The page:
Wednesday, 17 June 2009

Dividends: Which are safe and which may fall?

Dividends: Which are safe and which may fall?

Key: Dividend cover = Earnings / Dividend

The income from shares offers some protection against a bear market – unless it is cut. We asked the experts which companies looked safest.

By Richard Evans
Published: 6:57AM GMT 05 Mar 2009

Share prices have been falling for months now but for many investors there has been one crumb of comfort: dividends.

After all, share prices can recover if you don’t sell – and hanging on can be relatively painless if the income from your investment is maintained or even increased.

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But there have been some worrying developments for dividends recently. HSBC, the bank that seemed relatively unscathed by the financial crisis, was forced to cut its payout; now there are rumours that BP may have to freeze its dividend for the first time in years because of the falling oil price.

So we asked the experts which dividends they thought should be safe despite the turmoil – and which ones could be at risk.

Ian Lance, manager of the Schroder Income fund, said: "Despite all the concerns about the sustainability of dividend payments in the face of falling profits, we believe those invested in UK equities are still being well rewarded, particularly as yield is becoming increasingly difficult to find in many other areas of investment.

"The dividend yield on the highest yielding UK equities has risen to its highest point in around 20 years – even if you exclude financials. The dividend yield on non-financial stocks now exceeds the yield on 10-year government bonds."

As for concerns about how resilient these yields will be, Mr Lance said dividend levels were likely to fall across the UK market as a whole over the next couple of years, but he remained confident that a number of companies had sufficient dividend "cover" – the degree to which the dividend is exceeded by earnings – to support their current payouts even if earnings fell.

Schroders believes that the most resilient and attractive dividend streams will be among the long-established, well-diversified "mega caps" and companies that declare dividends in US dollars, given that sterling’s weakness pushes up their value. "These include names such as GlaxoSmithKline, AstraZeneca, Royal Dutch Shell and Vodafone, which we bought some time ago when they were out of favour with other investors and consequently undervalued, and which we continue to hold today," said Mr Lance.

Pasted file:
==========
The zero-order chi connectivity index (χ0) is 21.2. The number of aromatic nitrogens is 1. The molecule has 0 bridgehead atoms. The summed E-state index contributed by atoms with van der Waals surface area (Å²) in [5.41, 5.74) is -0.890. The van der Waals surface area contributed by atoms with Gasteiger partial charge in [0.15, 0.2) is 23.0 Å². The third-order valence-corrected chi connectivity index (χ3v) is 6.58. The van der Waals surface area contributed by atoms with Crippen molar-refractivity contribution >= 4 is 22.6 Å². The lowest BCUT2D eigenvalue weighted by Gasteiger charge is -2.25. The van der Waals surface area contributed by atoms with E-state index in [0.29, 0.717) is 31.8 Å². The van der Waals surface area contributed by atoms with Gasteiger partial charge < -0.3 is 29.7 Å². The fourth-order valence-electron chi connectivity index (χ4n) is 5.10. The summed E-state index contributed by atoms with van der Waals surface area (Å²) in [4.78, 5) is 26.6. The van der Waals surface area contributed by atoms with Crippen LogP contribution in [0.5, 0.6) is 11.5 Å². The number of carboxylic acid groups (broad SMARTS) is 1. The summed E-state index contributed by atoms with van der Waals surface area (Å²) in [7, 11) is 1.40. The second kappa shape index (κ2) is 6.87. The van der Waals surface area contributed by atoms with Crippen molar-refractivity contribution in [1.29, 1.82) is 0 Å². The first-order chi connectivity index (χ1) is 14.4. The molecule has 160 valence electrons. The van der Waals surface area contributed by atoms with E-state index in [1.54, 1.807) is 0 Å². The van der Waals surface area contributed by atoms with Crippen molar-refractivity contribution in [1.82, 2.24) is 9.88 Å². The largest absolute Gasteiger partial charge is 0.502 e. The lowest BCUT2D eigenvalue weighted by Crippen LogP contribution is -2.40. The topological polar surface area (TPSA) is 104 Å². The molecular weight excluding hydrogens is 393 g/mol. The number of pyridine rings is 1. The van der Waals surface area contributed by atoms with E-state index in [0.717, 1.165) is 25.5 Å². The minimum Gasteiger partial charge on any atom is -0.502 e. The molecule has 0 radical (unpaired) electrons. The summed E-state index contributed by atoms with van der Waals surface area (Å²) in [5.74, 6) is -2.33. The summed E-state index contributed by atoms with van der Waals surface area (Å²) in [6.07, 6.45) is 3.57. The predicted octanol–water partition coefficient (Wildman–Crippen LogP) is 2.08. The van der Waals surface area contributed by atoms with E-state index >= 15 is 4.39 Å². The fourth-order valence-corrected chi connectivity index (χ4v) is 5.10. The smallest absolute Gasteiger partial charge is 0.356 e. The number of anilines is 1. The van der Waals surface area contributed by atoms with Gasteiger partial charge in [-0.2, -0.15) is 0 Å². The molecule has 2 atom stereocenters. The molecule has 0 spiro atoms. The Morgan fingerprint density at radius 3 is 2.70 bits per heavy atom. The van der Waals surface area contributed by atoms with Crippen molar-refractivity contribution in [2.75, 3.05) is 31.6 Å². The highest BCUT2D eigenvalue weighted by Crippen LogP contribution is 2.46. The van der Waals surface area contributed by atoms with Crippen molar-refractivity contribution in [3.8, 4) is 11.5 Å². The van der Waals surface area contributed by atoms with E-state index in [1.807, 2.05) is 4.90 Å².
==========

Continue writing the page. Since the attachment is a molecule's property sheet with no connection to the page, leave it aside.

Jonathan Jackson, an equity analyst at Killik & Co, the stockbroker, is not convinced that BP's dividend is under threat; he expects it to be safe for at least this year and next. "My reading is that BP will let gearing [borrowing relative to equity] increase," he said. "Holding the dollar-denominated dividend means 23pc growth for British shareholders, resulting in a yield of 10pc."

He also backs Vodafone, which is yielding 6.5pc, pointing to its strong balance sheet and "fairly defensive" qualities. "Tobacco stocks such as BAT and Imperial Tobacco have stable cash flows throughout the cycle," he added.

Hugh Duff, an investment manager at Scottish Investment Trust, said that among his holdings were two companies likely to maintain, or possibly grow, their dividends: Serco and De La Rue.

"Serco is a leading international services company operating in a broad range of sectors, servicing both private and public markets. The long-term nature of Serco’s contracts and the significant order book give us confidence in the company’s defensive and highly visible earnings growth," he said.

"De La Rue is the world’s largest commercial security printer and literally has a licence to print money. The company's main operation is the production of 150 currencies on behalf of central banks. The demand for currency printing is expected to continue to show stable growth, with a key driver being the increasing use of cash machines which require notes to be in mint condition. De La Rue has a very good track record of returning the profits from this business to shareholders through special dividends and dividends."

Turning to companies seen as candidates for cutting their dividends, Mr Jackson singled out BT Group. "There are trading difficulties in the global services division and a pension fund gap," he said. A recent ruling from the pensions regulator that pensions should take priority over dividends made a cut more likely, he added.

"The consensus in the City is that the dividend could be halved but we don’t know the size of the pensions deficit. BT used to put £280m into the fund annually to reduce the gap, now it could need to put in twice that figure. The cost of the dividend is £1.2bn."

Mark Hall, a fund manager at Rensburg Sheppards, voiced concern about life insurers. He said: "The sector I am most concerned about now regarding dividend payments is the life assurers such as Legal & General and Aviva. They have big bond portfolios and are vulnerable to any further dislocation in the financial system putting even greater pressure on their solvency ratios.

"This contrasts with the general insurance companies and Lloyd's specialists such as Royal Sun Alliance and Amlin, where we think the dividend prospects are really quite good."

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